Based upon this evaluation, Dr. Dallara diagnosed cognitive disorder and depression and assigned Knapp a Global Assessment of Functioning[3] (“GAF “) score of 55. (Id.) He provided the following opinion on Knapp's abilities and limitations:

Describe the claimant's abilities and limitations in understanding, remembering, and carrying out instructions.
The claimant reported average grades in a regular education classroom setting in high school. He also states he obtained an associate degree. His presentation during the examination as well as the WAIS-IV suggests intellectual functioning in the extremely low range. He would be expected to be able to understand instructions in a work setting consistent with low [average] intellectual abilities. However he may have some difficulties remembering or carrying out simple one or two-step instructions.
Describe the claimant's abilities and limitations in maintaining attention and concentration, and in maintaining persistence and pace, to perform simple tasks, and to perform multi-step tasks.
Paul did not report a pattern of leaving work due to emotional or mental difficulties. There was no direct evidence during the examination to suggest impairment to his persistence or pace. At times he did forget the task at hand and required reinstruction. This may prompt performance concerns by others.
Describe the claimant's abilities and limitations in responding appropriately to supervision and to coworkers in a work setting.
The claimant made an essentially unremarkable social presentation during the examination. No. information was provided to indicate inappropriate comportment during his work history. However due to his cognitive issues and depression he may have some difficulties relating to others including fellow workers and supervisors.
Describe the claimant's abilities and limitations in responding appropriately to work pressures in a work setting.
The claimant denied treatment by a psychologist, psychiatrist, or other mental health professional. He did not report a pattern of inability to adjust to workplace demands, nor did he describe a history of mental or emotional deterioration in response to work exposure. However due to his depression and cognitive issues, he may have some difficulties withstanding stress and pressures associated with day-to-day work activity.

(Tr. 299.)

         On November 11, 2015, state agency psychologist Marjorie Kukor, Ph.D., reviewed Knapp's medical records and completed a Psychiatric Review Technique (“PRT”) and Mental Residual Functional Capacity (“RFC”) Assessment. (Tr. 73-74; 77-79.) Dr. Kukor concluded Knapp had (1) mild restrictions in activities of daily living; (2) moderate difficulties in maintaining social functioning; (3) moderate difficulties in maintaining concentration, persistence, and pace; and (4) no episodes of decompensation. (Tr. 73.) As for his mental RFC, Dr. Kukor concluded Knapp was moderately limited in his abilities to (1) understand, remember, and carry out detailed instructions; (2) maintain attention and concentration for extended periods; (3) complete a normal workday and workweek without interruptions from psychologically based symptoms and to perform at a consistent pace without an unreasonable number and length of rest periods; (4) interact appropriately with the general public; and (5) respond appropriately to changes in the work setting. (Tr. 77-78.) Dr. Kukor found no significant limitations in Knapp's abilities to (1) remember locations and work-like procedures; (2) understand, remember, and carry out very short and simple instructions; (3) perform activities without a schedule, maintain regular attendance, and be punctual within customary tolerances; (4) work in coordination with or in proximity to others without being distracted by them; (5) make simple work-related decisions; (6) ask simple questions or request assistance; (7) accept instructions and respond appropriately to criticism from supervisors; (8) get along with coworkers or peer without distracting them or exhibiting behavioral extremes; (9) maintain socially appropriate behavior and to adhere to basic standards of neatness and cleanliness; (10) be aware of normal hazards and take appropriate precautions; (11) travel in unfamiliar places or use public transportation; and (12) set realistic goals or make plans independently of others. (Id.) Dr. Kukor explained the basis of her decision as follows:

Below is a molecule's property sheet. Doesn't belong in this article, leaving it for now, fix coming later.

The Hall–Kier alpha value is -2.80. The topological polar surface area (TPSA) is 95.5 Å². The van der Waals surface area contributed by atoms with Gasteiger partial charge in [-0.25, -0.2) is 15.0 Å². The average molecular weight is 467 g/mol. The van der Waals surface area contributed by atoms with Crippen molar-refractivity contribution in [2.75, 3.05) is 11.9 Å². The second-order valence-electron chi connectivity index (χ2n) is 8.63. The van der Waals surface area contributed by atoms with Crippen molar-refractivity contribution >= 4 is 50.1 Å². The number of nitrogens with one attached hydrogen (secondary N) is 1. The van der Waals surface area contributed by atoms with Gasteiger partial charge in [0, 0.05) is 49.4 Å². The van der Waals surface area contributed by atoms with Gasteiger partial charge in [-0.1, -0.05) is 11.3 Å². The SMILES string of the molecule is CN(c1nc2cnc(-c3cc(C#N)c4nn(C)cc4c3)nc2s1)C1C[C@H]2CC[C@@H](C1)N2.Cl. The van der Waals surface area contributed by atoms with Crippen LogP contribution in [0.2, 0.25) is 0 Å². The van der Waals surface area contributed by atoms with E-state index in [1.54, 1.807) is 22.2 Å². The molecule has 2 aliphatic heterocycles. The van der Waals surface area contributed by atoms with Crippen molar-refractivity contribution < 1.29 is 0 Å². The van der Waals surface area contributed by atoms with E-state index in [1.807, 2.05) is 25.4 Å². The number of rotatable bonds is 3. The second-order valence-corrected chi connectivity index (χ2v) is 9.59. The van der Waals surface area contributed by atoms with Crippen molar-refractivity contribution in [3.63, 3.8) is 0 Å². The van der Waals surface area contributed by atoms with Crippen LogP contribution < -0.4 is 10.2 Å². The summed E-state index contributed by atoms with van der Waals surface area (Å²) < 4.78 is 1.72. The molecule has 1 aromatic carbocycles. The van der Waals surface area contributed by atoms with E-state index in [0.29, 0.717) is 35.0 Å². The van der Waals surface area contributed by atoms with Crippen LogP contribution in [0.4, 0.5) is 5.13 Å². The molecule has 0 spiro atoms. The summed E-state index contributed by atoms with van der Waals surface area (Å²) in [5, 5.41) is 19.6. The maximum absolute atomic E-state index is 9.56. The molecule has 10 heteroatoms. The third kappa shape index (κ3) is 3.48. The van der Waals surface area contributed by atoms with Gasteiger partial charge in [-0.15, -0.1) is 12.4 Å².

[Claimant] could understand and remember 1-3 step tasks which are not detailed. For more extensive instructions, [claimant] will ...